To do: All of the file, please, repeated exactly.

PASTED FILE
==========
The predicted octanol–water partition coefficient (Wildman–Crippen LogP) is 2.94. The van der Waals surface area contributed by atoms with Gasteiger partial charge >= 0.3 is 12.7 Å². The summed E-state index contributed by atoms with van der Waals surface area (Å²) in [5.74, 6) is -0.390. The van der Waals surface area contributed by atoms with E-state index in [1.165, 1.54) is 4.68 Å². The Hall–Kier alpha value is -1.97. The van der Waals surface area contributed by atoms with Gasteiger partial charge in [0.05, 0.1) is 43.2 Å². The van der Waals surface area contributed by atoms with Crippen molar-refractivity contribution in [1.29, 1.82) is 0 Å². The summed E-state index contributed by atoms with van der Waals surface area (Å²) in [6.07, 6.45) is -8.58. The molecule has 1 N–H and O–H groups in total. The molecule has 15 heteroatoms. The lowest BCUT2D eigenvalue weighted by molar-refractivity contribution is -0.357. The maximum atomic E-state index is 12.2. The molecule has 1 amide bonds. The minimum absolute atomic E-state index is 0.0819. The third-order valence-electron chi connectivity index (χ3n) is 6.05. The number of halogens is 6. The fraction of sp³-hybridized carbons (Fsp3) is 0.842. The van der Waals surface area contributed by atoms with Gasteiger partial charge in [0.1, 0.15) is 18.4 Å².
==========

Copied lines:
The predicted octanol–water partition coefficient (Wildman–Crippen LogP) is 2.94. The van der Waals surface area contributed by atoms with Gasteiger partial charge >= 0.3 is 12.7 Å². The summed E-state index contributed by atoms with van der Waals surface area (Å²) in [5.74, 6) is -0.390. The van der Waals surface area contributed by atoms with E-state index in [1.165, 1.54) is 4.68 Å². The Hall–Kier alpha value is -1.97. The van der Waals surface area contributed by atoms with Gasteiger partial charge in [0.05, 0.1) is 43.2 Å². The van der Waals surface area contributed by atoms with Crippen molar-refractivity contribution in [1.29, 1.82) is 0 Å². The summed E-state index contributed by atoms with van der Waals surface area (Å²) in [6.07, 6.45) is -8.58. The molecule has 1 N–H and O–H groups in total. The molecule has 15 heteroatoms. The lowest BCUT2D eigenvalue weighted by molar-refractivity contribution is -0.357. The maximum atomic E-state index is 12.2. The molecule has 1 amide bonds. The minimum absolute atomic E-state index is 0.0819. The third-order valence-electron chi connectivity index (χ3n) is 6.05. The number of halogens is 6. The fraction of sp³-hybridized carbons (Fsp3) is 0.842. The van der Waals surface area contributed by atoms with Gasteiger partial charge in [0.1, 0.15) is 18.4 Å².